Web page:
antibodies from the blood.
- This provides relief from MG symptoms in
many patients for a few weeks

b) High-dose intravenous immuneglobulin

(Acute Weakness)
- This treatment keeps the immune system
from damaging the nerve-muscle
junction for a short time.
- This provides relief from MG symptoms in
many patients for weeks to months

Rheumatoid Athritis
What is Rheumatoid Athritis (RA)?
- RA is an inflammatory disease affecting
about 2.1 million people.
- It causes pain, swelling, stiffness, and loss
of function in the joints.

- Several features make it different from

other kinds of arthritis
Eg: Generally occurring in a symmetrical
- The disease often affects the wrist joints
and the finger joints closest to the hand.
- It can also affect other parts of the body
besides the joints.
- Like some other forms of arthritis, RA occurs
much more frequently in women than in

What is the cause RA?

- In RA, white blood cells move into the
synovium and release protein.
- Protein released in the synovium cause it to
become think and cause damage to the
bone, ligaments, and cartilage of the joint.
- This happens over months and years.
- The joint then first loses its correct
alignment and its function.

What are the symptoms of RA?

- Symptoms first begin in the small joints of the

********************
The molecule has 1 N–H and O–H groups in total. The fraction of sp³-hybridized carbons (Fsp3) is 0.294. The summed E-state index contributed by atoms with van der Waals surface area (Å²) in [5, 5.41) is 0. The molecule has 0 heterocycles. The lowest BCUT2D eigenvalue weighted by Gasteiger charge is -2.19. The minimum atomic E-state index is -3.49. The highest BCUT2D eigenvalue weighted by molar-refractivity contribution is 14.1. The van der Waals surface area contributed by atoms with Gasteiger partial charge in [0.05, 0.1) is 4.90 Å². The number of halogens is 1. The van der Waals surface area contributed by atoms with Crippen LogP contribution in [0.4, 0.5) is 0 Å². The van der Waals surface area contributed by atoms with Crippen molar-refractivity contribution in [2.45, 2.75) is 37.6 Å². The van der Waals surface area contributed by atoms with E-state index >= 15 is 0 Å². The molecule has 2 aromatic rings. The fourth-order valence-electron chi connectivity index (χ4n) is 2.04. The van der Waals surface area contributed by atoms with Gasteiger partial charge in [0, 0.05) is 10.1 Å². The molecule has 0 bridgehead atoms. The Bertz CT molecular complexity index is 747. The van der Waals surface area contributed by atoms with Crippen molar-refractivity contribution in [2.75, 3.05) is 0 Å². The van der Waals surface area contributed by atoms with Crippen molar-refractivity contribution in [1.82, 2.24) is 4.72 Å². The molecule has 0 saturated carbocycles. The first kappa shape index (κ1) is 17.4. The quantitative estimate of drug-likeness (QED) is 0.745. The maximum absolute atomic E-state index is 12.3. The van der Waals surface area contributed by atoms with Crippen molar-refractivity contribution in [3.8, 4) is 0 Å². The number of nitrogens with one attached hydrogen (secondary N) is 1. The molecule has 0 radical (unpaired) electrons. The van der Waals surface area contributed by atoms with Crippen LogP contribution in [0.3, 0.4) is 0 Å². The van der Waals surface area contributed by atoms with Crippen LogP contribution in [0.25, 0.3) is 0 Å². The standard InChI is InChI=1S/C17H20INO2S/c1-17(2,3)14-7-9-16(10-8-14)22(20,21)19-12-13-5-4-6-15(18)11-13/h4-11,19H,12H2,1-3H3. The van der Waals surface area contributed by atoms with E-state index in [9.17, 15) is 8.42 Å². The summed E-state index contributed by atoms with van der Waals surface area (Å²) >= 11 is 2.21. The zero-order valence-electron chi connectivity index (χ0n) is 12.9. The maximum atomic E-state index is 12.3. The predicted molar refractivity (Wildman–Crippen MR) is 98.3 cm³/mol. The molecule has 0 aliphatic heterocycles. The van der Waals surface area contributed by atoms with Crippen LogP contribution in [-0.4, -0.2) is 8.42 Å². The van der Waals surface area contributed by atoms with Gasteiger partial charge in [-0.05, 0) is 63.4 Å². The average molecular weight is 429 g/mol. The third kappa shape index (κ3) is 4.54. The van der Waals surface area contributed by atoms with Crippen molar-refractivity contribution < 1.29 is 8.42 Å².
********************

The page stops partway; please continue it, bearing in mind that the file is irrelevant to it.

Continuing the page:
fingers, wrists and feet.
- Often accompanied with warm, swollen and
tender joints that are painful and difficult to
- Joints of both sides of the body (symmetrical)
are typically affected.
- People with RA often experience fatigue, loss
of appetite and low-grade fever.

- Nodules may form under the skin, often

over the bony areas exposed to pressure
(such as the elbows)
- Over time, damage to the cartilage and bone
of the joints may lead to joint deformities.

How is RA diagnosed?
- A diagnosis of rheumatoid arthritis can
generally be made following a thorough
medical history. (Children of parents who have
RA are more likely to have it)
- Physical examination, looking for:
i. Distribution of joints affected
ii. Joint swelling,warmth and range of motion
iii. Presence of nodules under the skin :

- Imaging studies used to detect the degree of

joint involvement or joint damage:
i. X-rays
ii. Sonograms
iii. Magnetic Resonance Imaging (MRI)
- A blood test can indicate the presence of an
antibody called rheumatoid factor, which is
found in 80 percent of people with RA.

How is RA treated?
- Currently, there is no cure for RA.
- The goals of treatment of RA are to reduce
joint pain and swelling, relieve stiffness and
prevent joint damage.
- Treatment plans often include a
combination of rest, physical activity, joint
protection, use of heat or cold to reduce
pain, and physical or occupational therapy.

- Many people with RA take nonsteroidal

anti-inflammatory drugs (NSAIDs) to help
reduce joint pain, stiffness and swelling.
- Low doses of corticosteroids such as
prednisone may also be used to relieve
joint pain, stiffness and swelling and to
reduce the risk of joint swelling.